Court says Dutch not to blame for Srebrenica deaths
THE HAGUE (Reuters) - A Dutch court on Wednesday threw out claims from survivors of the 1995 Srebrenica massacre that Dutch U.N. troops guarding the Bosnian town allowed Bosnian Serb forces to murder their relatives.
The case was brought by Hasan Nuhanovic and another family who lost relatives during the massacre in which some 8,000 Muslim men and boys were killed. They accuse the Dutch state of negligence over its troops' role in the 1992-95 Bosnian war.
The Dutch state said in its defence that the actions of its soldiers should not be attributed to the Netherlands but rather to the United Nations.
The court agreed with this view and said in its ruling the behavior of the Dutch troops should be assessed in the context of the U.N. operation they formed part of.
Nuhanovic, a U.N. interpreter who launched his case in 2002, said his father, mother and younger brother were killed after they were expelled from the town's Dutch military base. He says he was allowed to stay because he had a U.N. identity card.
Lawyer Liesbeth Zegveld, representing Nuhanovic and the family of Rizo Mustafic, an electrician in the U.N. force's Dutch battalion who also died in the massacre, said they would appeal against the ruling although she expected their chances to be small.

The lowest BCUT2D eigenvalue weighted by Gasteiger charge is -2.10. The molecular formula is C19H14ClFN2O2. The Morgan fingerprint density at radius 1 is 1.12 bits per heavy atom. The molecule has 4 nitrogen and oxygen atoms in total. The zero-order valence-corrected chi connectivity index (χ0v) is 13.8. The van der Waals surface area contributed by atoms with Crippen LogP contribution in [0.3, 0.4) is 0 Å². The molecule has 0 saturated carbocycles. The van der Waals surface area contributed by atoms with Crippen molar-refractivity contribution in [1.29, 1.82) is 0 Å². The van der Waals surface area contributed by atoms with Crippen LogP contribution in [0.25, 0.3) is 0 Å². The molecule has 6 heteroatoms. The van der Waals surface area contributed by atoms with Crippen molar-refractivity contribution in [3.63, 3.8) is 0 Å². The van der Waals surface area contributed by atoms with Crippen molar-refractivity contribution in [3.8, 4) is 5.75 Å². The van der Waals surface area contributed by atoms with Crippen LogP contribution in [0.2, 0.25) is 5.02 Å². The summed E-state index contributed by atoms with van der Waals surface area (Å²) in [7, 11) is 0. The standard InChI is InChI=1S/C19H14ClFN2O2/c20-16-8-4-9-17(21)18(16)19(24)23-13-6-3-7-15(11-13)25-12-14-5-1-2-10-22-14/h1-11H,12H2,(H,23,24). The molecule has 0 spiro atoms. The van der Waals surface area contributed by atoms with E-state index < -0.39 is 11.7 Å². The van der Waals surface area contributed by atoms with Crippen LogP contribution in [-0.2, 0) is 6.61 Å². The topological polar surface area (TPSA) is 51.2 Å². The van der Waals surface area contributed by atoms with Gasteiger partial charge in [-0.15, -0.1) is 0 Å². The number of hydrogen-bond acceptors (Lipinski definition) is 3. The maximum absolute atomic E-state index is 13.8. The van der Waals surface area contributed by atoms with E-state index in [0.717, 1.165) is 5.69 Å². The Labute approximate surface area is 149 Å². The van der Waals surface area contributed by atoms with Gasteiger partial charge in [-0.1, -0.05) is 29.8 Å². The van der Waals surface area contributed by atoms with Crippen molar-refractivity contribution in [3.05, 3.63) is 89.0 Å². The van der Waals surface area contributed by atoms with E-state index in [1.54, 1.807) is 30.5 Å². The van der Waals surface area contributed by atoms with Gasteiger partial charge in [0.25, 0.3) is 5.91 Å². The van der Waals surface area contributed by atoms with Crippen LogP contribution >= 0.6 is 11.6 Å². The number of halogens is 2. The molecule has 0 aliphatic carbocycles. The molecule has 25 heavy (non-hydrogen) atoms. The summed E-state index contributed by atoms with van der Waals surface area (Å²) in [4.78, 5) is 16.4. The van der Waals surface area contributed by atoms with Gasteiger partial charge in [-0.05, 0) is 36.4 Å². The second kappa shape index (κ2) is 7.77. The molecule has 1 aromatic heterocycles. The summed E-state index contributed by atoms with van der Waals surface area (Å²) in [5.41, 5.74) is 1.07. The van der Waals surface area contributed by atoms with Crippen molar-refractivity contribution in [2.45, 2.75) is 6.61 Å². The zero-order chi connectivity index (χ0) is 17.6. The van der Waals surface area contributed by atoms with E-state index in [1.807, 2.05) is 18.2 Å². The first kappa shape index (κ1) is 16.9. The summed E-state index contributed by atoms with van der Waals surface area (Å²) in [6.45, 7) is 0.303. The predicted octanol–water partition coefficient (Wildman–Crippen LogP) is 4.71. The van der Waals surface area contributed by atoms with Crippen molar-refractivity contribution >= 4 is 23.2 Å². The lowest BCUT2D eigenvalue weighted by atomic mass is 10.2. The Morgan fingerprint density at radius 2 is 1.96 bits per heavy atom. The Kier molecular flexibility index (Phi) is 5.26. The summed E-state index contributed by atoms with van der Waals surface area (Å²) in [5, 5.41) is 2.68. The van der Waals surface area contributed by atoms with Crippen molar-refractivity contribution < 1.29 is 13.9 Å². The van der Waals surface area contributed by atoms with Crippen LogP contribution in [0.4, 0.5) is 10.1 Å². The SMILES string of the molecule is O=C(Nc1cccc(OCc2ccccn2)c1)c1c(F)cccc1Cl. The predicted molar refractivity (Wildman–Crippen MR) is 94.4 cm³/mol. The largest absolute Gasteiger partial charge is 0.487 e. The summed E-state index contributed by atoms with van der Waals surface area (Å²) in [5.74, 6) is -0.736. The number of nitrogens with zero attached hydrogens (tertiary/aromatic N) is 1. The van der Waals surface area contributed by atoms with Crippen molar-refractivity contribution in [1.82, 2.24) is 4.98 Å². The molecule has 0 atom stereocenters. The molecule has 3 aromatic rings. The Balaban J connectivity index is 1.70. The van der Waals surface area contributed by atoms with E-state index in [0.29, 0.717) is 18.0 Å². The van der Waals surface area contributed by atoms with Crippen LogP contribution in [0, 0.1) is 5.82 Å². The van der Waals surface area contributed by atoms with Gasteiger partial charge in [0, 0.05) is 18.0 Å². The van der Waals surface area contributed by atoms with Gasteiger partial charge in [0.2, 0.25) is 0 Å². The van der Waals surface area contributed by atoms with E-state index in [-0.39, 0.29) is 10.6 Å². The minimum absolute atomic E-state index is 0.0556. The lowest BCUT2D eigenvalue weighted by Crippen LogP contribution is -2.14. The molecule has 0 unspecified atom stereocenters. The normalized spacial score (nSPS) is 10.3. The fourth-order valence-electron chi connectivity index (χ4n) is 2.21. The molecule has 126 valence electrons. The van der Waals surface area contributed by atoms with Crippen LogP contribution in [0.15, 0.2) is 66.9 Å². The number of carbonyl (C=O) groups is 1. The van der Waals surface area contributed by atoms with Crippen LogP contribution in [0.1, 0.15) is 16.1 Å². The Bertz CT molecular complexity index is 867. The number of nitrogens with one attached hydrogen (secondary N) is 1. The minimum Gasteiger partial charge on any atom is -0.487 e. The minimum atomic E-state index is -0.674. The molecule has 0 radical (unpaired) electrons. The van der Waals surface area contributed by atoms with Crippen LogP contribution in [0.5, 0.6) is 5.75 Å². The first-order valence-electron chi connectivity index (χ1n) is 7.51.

"This case is too political," she said.
Srebrenica was a U.N. safe haven guarded by a Dutch army unit serving as part of a United Nations force but Bosnian Serb forces commanded by Ratko Mladic overran it on July 11, 1995.
The Netherlands has said its troops were abandoned by the U.N., which gave them no air support. The families' lawyers have said public documents show a network of Dutch military officials within the U.N. blocked air support because they feared their soldiers could be hit by "friendly fire".
The Dutch government led by Wim Kok resigned in 2002 after a report on the massacre blamed politicians for sending the Dutch U.N. troops on an impossible mission.
Mladic, indicted for genocide over Srebrenica by the U.N. war crimes tribunal in The Hague, is still at large but former Bosnian Serb leader Radovan Karadzic was captured in Belgrade in July and is now awaiting trial.
In a separate suit against the Dutch state and the United Nations filed by about 6,000 relatives of the Srebrenica victims, a Dutch court ruled the U.N. was immune to legal claims.
(Reporting by Harro ten Wolde; Editing by Angus MacSwan)
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